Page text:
HMOs in the state have blamed the Medicaid managed care program's enrollment broker, Foundation Health Federal Services Inc., for problems with enrollment. Last month, Foundation, a subsidiary of Foundation Health Systems Inc., of Rancho Cordova, Calif., sold the Georgia contract, along with similar contracts with Maryland, Massachusetts and New Jersey, to Maximus Inc., of McLean, Va., for $6 million in cash and stock. Citing conflicts with other parts of its business, Foundation said it was exiting the field of managed care enrollment brokering. The purchase is pending regulatory approval.

Last March, Georgia DMA Commissioner Marjorie Smith sent a letter to Foundation demanding corrective action for "an unexplainable drop" in the number of Medicaid patients contacted by and subsequently enrolled in the HMO program.

Health Care Plans Watch CalPERS Enrollment Period

Plan-hopping during this year's open enrollment may be heavier than normal among members of the California Public Employees Retirement System, or CalPERS. The six-week period during which more than 1 million members can change health plans runs through Oct. 15.

Health plans have more at stake this year than they did in previous enrollment seasons. During the last year, several plans covering more than 100,000 CalPERS members have merged. CalPERS is urging members to check whether their physicians belong to their current plans and make decisions accordingly. CalPERS offers 10 HMOs and two preferred-provider organizations.

HMO Enrollment Up in Colorado, But Not Profits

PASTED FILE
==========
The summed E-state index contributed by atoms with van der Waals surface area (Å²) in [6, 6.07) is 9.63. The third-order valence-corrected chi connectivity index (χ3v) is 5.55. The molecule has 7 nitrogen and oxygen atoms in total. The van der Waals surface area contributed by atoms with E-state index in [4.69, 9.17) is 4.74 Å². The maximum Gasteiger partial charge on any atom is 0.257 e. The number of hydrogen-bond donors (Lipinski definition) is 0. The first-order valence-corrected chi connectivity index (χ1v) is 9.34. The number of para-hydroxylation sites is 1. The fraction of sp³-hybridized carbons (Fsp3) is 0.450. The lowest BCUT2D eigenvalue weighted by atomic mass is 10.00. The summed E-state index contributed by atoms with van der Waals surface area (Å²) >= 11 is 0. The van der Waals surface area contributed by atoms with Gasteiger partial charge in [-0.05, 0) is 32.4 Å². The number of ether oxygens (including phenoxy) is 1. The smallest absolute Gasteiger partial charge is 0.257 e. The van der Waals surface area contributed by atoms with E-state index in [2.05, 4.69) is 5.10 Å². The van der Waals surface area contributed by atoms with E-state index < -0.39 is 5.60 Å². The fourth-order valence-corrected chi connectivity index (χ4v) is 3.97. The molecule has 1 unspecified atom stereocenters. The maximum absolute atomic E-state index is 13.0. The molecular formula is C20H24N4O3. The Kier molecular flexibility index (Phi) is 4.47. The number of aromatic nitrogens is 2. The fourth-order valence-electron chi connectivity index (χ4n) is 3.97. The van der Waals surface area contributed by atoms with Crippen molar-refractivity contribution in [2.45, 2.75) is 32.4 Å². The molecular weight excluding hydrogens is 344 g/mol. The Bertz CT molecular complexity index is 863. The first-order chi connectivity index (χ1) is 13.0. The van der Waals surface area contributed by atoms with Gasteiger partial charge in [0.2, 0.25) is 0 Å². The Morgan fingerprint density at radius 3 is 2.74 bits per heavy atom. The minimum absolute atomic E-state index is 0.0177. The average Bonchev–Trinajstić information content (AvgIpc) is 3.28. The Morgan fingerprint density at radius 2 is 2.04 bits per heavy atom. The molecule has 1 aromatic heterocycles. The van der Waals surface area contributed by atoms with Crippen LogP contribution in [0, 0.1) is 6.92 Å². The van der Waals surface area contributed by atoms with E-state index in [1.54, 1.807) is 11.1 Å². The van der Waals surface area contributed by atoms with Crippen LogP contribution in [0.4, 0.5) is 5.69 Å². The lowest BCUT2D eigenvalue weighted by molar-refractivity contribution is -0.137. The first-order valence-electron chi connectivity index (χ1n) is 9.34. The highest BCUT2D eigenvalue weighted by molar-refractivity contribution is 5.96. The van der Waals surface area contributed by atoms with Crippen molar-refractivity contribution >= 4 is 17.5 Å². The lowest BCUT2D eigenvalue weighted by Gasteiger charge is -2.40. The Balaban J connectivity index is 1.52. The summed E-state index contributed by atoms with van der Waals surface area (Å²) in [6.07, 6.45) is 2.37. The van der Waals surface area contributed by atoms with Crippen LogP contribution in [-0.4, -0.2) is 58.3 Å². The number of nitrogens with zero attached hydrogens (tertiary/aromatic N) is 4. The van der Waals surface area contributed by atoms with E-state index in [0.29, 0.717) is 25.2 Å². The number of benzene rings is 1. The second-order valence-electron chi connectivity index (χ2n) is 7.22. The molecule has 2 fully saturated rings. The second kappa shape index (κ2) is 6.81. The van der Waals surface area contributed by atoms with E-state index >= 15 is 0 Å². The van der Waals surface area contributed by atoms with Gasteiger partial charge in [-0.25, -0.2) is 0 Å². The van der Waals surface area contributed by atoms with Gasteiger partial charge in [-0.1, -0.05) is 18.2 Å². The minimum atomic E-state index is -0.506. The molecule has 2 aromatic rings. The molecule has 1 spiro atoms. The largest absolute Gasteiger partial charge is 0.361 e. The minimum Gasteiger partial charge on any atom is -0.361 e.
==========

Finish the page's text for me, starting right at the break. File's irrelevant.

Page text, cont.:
A new report paints a mixed picture of the state of the managed care business in Colorado. HMO enrollment is up, premium revenue is down, and profits are flat.

Hospitals are reporting higher profits as they reshape themselves into integrated health systems.

Physicians continue to seek ways to organize themselves so as to compete for managed care business while retaining clinical autonomy.

The report, "Colorado Managed Care Review 1997," was written by Allan Baumgarten, a Minneapolis-based analyst. Among its findings:

  • HMO enrollment in Colorado grew at a rapid clip: 16.5 percent in the past year, to 1.2 million on June 30, 1997.
  • Market share of the state's two largest HMOs, Kaiser and PacifiCare (formerly FHP) has declined, while HMO Colorado and other companies' shares grew.
  • Average premium revenue for commercial enrollees fell 2.3 percent in 1996 and profit margins declined to only 1.5 percent. During 1996, HMOs collected an average of $114.81 per month from each commercial enrollee, down from $117.55 a year earlier. For the first half of 1997, HMOs earned only $200,000 on revenues of $1 billion; 10 HMOs reported losses.
  • Enrollment in Medicare risk plans, now offered by seven HMOs, has tripled in the past four years to 109,000. That is less than 10 percent of total HMO enrollment, but Medicare risk plans now provide 23.5 percent of total HMO revenues.
  • Hospitals in the Denver metropolitan area had average profits of 7.2 percent in 1996, up from 6 percent in 1995. Some hospitals in the state posted surpluses in the 12—15 percent range. Hospital consolidation continues, but significant clinical integration has not yet been achieved.

Missouri, HMO Sue Each Other Over State Plan

RightChoice Managed Care Inc., the publicly held subsidiary of Blue Cross and Blue Shield of Missouri, last month filed a lawsuit seeking more than $18 million from the state health insurance agency in a dispute over rates.